President Obama has already eclipsed George W. Bush’s taxpayer-subsidized reelection travel costs, and there are still nearly 200 days of campaigning to go.
According to the Associated Press, the Obama campaign has paid the government more than $1.5 million for travel costs associated with campaigning—$200,000 more than the Bush campaign had to reimburse for the entire 2004 campaign.
The AP analysis also rebuked the Obama campaign’s claim that it reimburses the government for the hefty costs associated with using Air Force One for his re-election efforts.
Flying Air Force One costs taxpayers about $180,000 an hour—an expense that would quickly drain any candidate’s war chest. The reimbursement process only seeks to recover a fraction of those costs:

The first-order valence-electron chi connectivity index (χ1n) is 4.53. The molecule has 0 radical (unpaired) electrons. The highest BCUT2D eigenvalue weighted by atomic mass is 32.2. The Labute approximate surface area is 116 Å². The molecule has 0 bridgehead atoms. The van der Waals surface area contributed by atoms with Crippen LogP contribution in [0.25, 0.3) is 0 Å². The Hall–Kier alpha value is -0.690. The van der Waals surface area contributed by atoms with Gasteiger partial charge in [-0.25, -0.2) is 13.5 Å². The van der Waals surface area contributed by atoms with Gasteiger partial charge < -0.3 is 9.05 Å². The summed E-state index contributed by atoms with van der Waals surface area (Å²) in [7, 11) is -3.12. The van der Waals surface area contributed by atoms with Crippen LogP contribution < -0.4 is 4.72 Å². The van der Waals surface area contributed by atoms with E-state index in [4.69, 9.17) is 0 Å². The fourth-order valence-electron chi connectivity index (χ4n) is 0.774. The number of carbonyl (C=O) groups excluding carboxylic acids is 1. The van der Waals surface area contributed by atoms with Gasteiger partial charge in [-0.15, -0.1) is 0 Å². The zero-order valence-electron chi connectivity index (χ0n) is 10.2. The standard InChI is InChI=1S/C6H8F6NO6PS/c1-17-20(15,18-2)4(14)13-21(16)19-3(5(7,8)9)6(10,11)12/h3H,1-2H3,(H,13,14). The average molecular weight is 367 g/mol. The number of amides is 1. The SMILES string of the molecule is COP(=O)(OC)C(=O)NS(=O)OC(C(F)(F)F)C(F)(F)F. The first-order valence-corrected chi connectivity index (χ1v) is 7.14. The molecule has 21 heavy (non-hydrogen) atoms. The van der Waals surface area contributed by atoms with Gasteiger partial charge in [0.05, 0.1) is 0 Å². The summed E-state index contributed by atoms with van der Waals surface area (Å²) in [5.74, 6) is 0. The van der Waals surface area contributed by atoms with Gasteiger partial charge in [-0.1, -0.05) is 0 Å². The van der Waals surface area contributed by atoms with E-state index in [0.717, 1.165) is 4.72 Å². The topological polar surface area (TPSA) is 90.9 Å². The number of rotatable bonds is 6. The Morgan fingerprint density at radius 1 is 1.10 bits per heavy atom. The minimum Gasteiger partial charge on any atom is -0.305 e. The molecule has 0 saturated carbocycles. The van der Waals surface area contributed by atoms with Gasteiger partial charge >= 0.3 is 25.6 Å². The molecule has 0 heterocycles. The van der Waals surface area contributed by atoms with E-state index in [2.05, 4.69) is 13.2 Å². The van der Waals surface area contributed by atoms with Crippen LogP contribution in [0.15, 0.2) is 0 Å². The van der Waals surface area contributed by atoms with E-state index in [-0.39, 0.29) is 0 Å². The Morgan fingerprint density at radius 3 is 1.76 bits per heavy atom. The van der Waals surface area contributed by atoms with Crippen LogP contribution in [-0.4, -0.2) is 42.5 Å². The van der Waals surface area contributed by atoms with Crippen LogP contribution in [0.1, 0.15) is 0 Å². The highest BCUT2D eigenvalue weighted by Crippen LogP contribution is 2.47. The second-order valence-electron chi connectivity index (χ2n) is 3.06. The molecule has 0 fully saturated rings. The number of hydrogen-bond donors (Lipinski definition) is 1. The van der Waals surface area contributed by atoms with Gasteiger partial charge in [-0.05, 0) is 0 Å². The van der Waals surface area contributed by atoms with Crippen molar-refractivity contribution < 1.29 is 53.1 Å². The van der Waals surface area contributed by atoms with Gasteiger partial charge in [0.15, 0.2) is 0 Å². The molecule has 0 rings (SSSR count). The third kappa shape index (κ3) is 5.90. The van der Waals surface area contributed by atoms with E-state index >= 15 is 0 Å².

No matter what the reason for the president’s trip, there are all sorts of other necessary big expenses anytime he moves around the country: advance teams, cargo planes, armored cars, Secret Service protection, communications and medical staff and more.
Presidents always are quick to stress that they reimburse the government for the costs of their political travel.
That’s true, but they do so under rules that still leave taxpayers paying most of the tab.
For political trips benefiting his own campaign, Obama’s team repays the government for air travel under a formula that’s based on what it would cost to charter a Boeing 737 for a comparable trip, according to the White House. Obama’s campaign doesn’t have to pay the full cost for a chartered plane, though. It pays a reduced amount based on the number of people aboard Air Force One who were traveling for political reasons. That number excludes Secret Service agents and other support staff who always travel with the president.